One topic dominated the agenda this week: the peso’s sharp dive against the dollar and the Central Bank’s repeated interventions. See the following pages for more.
2001: A ENDLESS ANALOGY
Commerce Secretary Miguel Braun this week defended the government’s economic policies, insisting that the country is “far away” from an economic crisis like the one it experienced in 2001. His comments come after former Economy minister under Carlos Menem, Domingo Cavallo, suggested that the government was walking an economic tight rope. Cavallo had warned: “A [situation similar to the crisis in] 2001 could happen in a few years if they continue with this exaggerated debt financing policy and they do not reduce the fiscal deficit.”
The opposition bill to roll back public service price increases continued to progress slowly in Congress even though it faced the hurdle of an adverse vote (22-23) in the Lower House Budget Committee. But in the three committees vetting the legislation there were 51 signatures in favour and 47 against as the other two committees cleared the bill, which now goes for debate to the House floor next week and faces a presidential veto if approved (as Cabinet Chief Marcos Peña has officially confirmed this week). The government argues that maintaining subsidies to moderate the steep increases in gas and other household bills would add 100 billion pesos to the budget deficit while opposition deputies estimate the fiscal cost at 7.5 billion.
NEXT STOP: JULIETA LANTERI
The latest station on Line H of the Subte subway system near the Law Faculty will be the first to bear a woman’s name – that of feminist and political activist Dr. Julieta Lanteri (1873-1932), who was chosen by civic vote on social media (78,247 votes). Decades before female suffrage was granted in 1947, she became the first woman in Latin America to vote in 1911 by taking advantage of a municipal ordinance enfranchising all commercial and professional tax-payers without specifying gender. She then went one better in 1919, becoming the first female candidate since the law of the time assumed that since women could not vote, there was no need to exclude them from running. However her Lower House bid only garnered one percent of the vote. Only the fifth woman doctor in the country, the Italian-born Lantieri was a lifelong feminist. In 1932 her life ended tragically when she was “accidentally” run over by a right-wing extremist David Klappenbach of the Civic Legion.
THIS WEEK IN CORRUPTION
Three Córdoba opposition legislators have presented documentation to the UIF moneylaundering unit showing that the transfer of a building complex in Puerto Madero served to launder the payment of U$S 36 million in bribes paid by major Brazilian construction firms including Odebrecht. The information comes from a list of 750 bribes drawn up by former Odebrecht middleman and current whistleblower Alberto Youssef. The transaction involved the Córdoba provincial government and President Mauricio Macri’s cousin Ángelo Calcaterra from the time he headed Iecsa SA, Odebrecht’s partner in the Sarmiento rail underpass project. Iecsa claims to have lost money in the deal. Meanwhile the Odebrecht graft net continues to close in on businessman Jorge “Corcho” Rodríguez with Federal Judge Sergio Torres banning him from leaving the country. Rodríguez denies ever committed any crimes during his years as an Odebrecht lobbyist.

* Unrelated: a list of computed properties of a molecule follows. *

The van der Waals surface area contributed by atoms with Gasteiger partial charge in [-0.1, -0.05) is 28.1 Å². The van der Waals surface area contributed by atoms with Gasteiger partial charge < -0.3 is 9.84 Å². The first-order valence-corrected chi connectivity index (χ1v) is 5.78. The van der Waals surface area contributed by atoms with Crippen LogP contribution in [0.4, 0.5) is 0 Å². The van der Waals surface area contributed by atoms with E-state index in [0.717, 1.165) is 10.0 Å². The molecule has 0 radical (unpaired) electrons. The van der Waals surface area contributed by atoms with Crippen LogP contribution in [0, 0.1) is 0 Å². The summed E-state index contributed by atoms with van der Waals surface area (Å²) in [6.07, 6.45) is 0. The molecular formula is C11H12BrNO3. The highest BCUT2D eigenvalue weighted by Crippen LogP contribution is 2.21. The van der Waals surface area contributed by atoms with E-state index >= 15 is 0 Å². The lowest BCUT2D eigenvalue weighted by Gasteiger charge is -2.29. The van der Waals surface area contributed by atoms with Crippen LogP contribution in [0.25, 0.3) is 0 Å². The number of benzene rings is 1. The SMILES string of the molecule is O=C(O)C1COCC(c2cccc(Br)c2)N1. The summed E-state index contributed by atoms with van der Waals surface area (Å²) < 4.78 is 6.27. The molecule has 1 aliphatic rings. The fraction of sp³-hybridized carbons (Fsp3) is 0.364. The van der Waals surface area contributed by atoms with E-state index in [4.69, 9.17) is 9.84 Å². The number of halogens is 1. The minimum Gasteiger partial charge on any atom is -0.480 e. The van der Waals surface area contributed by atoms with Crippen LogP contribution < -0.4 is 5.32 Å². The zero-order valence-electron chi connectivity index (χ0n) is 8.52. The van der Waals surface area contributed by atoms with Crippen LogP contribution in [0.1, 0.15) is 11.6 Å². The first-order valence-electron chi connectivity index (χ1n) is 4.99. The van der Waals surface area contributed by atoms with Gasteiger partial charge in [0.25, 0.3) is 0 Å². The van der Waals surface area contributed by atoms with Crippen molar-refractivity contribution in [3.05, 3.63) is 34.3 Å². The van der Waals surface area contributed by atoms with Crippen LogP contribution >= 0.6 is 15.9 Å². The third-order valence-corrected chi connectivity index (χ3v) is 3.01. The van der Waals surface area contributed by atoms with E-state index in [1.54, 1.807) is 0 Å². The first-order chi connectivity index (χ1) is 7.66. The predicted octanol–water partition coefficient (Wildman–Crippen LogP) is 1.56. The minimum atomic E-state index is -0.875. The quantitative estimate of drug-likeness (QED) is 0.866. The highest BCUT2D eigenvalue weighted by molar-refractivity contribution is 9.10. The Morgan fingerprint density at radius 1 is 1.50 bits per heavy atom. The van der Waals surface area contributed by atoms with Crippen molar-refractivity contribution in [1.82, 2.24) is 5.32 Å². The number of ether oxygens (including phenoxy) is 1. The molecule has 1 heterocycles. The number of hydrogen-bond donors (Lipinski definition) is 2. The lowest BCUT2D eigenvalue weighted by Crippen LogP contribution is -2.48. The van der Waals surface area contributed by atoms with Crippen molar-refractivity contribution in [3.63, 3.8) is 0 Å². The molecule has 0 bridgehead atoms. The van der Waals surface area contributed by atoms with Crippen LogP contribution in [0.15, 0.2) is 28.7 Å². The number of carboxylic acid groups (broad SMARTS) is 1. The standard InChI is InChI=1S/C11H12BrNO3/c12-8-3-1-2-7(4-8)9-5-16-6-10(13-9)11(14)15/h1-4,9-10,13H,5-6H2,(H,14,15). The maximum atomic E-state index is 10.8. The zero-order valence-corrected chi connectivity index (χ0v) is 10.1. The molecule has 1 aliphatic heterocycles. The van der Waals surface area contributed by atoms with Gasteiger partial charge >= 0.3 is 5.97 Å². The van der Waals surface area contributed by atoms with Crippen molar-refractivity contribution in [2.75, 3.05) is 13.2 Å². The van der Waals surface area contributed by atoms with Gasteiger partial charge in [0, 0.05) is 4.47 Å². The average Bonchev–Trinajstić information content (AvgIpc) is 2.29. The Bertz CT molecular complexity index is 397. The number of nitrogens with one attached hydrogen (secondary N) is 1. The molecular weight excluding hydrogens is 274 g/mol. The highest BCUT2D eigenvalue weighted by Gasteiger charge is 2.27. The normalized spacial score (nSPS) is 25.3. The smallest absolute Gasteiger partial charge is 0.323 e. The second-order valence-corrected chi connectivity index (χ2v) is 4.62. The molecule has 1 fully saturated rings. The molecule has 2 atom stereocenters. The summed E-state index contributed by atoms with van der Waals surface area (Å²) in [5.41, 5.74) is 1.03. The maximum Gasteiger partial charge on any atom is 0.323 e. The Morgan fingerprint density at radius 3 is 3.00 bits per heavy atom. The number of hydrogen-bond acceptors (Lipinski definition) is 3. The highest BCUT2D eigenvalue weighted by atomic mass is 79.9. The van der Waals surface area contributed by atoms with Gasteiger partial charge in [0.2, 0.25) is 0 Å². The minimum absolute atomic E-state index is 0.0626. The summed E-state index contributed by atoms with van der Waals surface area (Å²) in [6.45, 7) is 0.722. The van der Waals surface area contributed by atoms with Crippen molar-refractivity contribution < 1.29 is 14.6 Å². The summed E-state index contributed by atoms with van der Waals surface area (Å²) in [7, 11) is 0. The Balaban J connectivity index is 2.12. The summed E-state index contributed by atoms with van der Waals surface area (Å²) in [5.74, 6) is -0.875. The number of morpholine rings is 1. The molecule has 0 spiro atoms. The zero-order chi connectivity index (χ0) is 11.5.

CROMAÑON: FONTANET FREED ON PAROLE
Patricio Fontanet, ex-member of the rock band Callejeros was freed from jail on Wednesday, thus leaving nobody behind bars for the Cromañon disco blaze which claimed 194 lives at the close of 2004. Fontanet was released on parole after serving part of his seven-year sentence. A total of 14 defendants were convicted for the tragedy in 2009, including all six members of Callejeros (as well as the club management, two policemen and three City Hall officials). The disaster resulted in the impeachment and ouster of then mayor Aníbal Ibarra.
Despite mounting social discontent, this year will go down as one of the quieter May Days with the traditional labour protests almost more attuned to the problems of Brazil than local grievances. While one CGT secretary-general (Héctor Daer) hosted former Brazilian president Dilma Rousseff as the star guest of his event, another (Juan Carlos Schmid) travelled to Brazil to express solidarity with Rousseff’s imprisoned predecessor Luiz Inacio Lula da Silva. Rousseff, here to present the latter’s book La verdad vencerá (“The truth will triumph”) at CGT headquarters, claimed that Lula’s life was in danger.But there were also at least three other May Day marches – two by the left and one by pickets (which claimed a turnout of 150,000) – all blasting the socio-economic policies of the Mauricio Macri presidency.
COLDPLAY STAR PLANNING ANTIPOVERTY GIG
Chris Martin is planning to perform in Buenos Aires for an anti-poverty movement. The Coldplay frontman will be bringing the Global Citizen campaign against extreme poverty to another continent, sources close to the organisers said. Details are being worked out but the sources said that Global Citizen’s CEO, Hugh Evans, met Thursday with President Mauricio Macri in Buenos Aires.
DUJOVNE MAKES DEFICIT VOW
Treasury Minister Nicolás
Dujovne yesterday announced
the government had
altered its primary fiscal deficit
target from 3.2 to 2.7 percent